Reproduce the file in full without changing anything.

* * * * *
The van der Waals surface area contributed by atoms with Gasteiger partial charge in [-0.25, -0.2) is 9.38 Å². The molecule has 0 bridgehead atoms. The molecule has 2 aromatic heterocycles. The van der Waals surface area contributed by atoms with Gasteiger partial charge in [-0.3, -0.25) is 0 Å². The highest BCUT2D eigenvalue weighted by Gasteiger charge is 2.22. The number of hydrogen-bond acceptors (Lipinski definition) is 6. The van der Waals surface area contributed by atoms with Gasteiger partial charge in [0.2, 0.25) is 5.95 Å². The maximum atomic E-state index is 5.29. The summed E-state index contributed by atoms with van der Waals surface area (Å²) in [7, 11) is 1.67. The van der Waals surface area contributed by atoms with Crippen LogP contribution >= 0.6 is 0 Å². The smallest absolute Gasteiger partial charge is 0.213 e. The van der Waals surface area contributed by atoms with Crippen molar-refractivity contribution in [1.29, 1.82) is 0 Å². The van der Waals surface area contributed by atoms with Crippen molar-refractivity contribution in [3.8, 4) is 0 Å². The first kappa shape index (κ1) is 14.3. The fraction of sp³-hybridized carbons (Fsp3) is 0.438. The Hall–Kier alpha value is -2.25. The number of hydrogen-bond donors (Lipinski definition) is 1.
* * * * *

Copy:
The van der Waals surface area contributed by atoms with Gasteiger partial charge in [-0.25, -0.2) is 9.38 Å². The molecule has 0 bridgehead atoms. The molecule has 2 aromatic heterocycles. The van der Waals surface area contributed by atoms with Gasteiger partial charge in [-0.3, -0.25) is 0 Å². The highest BCUT2D eigenvalue weighted by Gasteiger charge is 2.22. The number of hydrogen-bond acceptors (Lipinski definition) is 6. The van der Waals surface area contributed by atoms with Gasteiger partial charge in [0.2, 0.25) is 5.95 Å². The maximum atomic E-state index is 5.29. The summed E-state index contributed by atoms with van der Waals surface area (Å²) in [7, 11) is 1.67. The van der Waals surface area contributed by atoms with Crippen LogP contribution >= 0.6 is 0 Å². The smallest absolute Gasteiger partial charge is 0.213 e. The van der Waals surface area contributed by atoms with Crippen molar-refractivity contribution in [1.29, 1.82) is 0 Å². The van der Waals surface area contributed by atoms with Crippen molar-refractivity contribution in [3.8, 4) is 0 Å². The first kappa shape index (κ1) is 14.3. The fraction of sp³-hybridized carbons (Fsp3) is 0.438. The Hall–Kier alpha value is -2.25. The number of hydrogen-bond donors (Lipinski definition) is 1.